Florida ran a nearly flawless election in 2020. Republicans decided to change the voting rules anyway. Here’s how.

A new law signed by Gov. Ron DeSantis will make it harder for people to vote by mail and blocks private donations to assist elections

Voters wait in line to cast their early ballots in Hialeah, Fla., on Oct. 19. (Eva Marie Uzcategui/AFP/Getty Images)
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By all accounts, Florida ran a virtually flawless election in 2020. There were no major reports of fraud, long lines or ballots of eligible voters being disqualified due to non-matching signatures.

Voters didn’t even let the coronavirus pandemic get in their way. Overall turnout hit a stunning 77 percent of the electorate — its highest level in Florida in nearly two decades. Floridians of all political party affiliations voted by mail in record numbers, too, with 53 percent of Democrats and 35 percent of Republicans choosing to cast their ballots this way.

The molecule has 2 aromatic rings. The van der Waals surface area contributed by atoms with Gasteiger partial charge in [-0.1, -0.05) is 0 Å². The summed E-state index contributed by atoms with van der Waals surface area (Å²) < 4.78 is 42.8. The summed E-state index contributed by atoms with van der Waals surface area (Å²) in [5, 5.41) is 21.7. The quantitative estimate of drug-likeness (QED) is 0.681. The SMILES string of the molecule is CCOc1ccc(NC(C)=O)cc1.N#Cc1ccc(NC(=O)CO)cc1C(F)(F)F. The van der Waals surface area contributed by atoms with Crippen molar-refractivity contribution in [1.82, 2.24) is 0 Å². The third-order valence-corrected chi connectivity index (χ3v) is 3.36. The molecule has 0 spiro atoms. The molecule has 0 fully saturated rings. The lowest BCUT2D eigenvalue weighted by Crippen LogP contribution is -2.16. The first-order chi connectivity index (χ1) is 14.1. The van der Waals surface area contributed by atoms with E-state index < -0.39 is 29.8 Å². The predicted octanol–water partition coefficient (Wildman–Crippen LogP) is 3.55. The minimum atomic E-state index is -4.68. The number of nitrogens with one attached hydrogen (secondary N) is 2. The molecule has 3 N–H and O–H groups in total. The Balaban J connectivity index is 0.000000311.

Republican Gov. Ron DeSantis said Florida had set the “gold standard” for how to run an election by doing it so well in a difficult year.

Despite that, DeSantis and the GOP-controlled legislature insisted new security measures were needed, aligning themselves with former president Donald Trump’s false claims that fraud is a widespread threat to elections.

How will these measures actually affect voting in the Sunshine State? Read on to learn more.

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